Consultation proposal - Government’s  current consultation proposes (the consultation closed for input from stakeholders on 16 December and we await a response from Government) a ban on fracking at the surface within: Sites of Special Scientific Interest, groundwater Source Protection Zone 1, Natura 2000 sites, Ramsar International wetlands, World Heritage Sites, Areas of Outstanding Natural Beauty, National Parks, the Broads.

    The RSPB is pleased to see Government's proposal to ban fracking at the surface within a full set of protected areas. However, we don't understand why the list of sites protected beneath the surface is different - we've seen no evidence explaining this differentiation. In some cases we also think it might be wise to extend the ban to water Source Protection Zones 2 and 3, in order to protect public water supply. We hope the Government will seek advice from statutory agencies on this.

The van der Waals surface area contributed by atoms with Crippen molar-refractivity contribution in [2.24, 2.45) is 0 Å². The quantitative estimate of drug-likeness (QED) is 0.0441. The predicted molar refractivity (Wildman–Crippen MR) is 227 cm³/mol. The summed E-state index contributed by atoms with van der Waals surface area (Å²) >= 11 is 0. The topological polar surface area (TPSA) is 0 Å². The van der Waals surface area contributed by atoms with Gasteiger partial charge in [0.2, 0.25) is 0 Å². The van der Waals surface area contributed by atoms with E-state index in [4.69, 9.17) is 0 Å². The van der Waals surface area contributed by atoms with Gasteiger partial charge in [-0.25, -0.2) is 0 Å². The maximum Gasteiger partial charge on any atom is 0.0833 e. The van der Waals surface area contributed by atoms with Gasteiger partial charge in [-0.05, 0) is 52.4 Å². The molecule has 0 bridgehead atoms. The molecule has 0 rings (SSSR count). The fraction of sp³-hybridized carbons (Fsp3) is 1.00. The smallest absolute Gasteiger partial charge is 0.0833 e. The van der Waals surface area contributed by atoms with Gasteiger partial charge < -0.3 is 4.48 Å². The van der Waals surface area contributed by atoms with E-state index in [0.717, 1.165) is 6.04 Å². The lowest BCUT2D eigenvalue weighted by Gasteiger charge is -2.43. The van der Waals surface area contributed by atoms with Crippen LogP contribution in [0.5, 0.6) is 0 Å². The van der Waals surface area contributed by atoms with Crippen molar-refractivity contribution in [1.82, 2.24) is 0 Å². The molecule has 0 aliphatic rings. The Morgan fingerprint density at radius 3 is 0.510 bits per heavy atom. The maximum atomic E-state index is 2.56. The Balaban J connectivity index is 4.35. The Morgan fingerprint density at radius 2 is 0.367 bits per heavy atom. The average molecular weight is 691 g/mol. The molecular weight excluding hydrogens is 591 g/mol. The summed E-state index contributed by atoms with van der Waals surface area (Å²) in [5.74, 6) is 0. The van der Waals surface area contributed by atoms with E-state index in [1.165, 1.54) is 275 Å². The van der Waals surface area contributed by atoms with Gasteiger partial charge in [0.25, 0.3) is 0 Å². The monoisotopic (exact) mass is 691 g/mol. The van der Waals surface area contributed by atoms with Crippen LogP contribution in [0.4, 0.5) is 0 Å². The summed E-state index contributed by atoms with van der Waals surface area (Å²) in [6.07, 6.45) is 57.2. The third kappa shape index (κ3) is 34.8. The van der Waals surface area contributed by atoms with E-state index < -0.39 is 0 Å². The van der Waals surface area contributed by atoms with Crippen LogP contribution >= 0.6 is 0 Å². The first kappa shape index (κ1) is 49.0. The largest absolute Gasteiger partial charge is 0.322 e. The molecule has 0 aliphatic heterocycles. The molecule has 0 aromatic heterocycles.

Fracking is a new onshore industry in the UK, and we don't know what a safe depth for it is beneath sensitive places. Allowing fracking beneath them could also incentivise fracking wells being placed near to the edges of them, putting wildlife and water sources at risk from light, noise and chemical pollution.

    It would be best if fracking at any depth were banned beneath sensitive places altogether.

  • Paris challenges the world to turn climate agreement into action

    Time will tell if the agreements secured by 196 nations in Paris in December will be the historic moment that we, the people of our world finally took control of our climate destiny. For the future of our planet and for our own well being let’s hope so.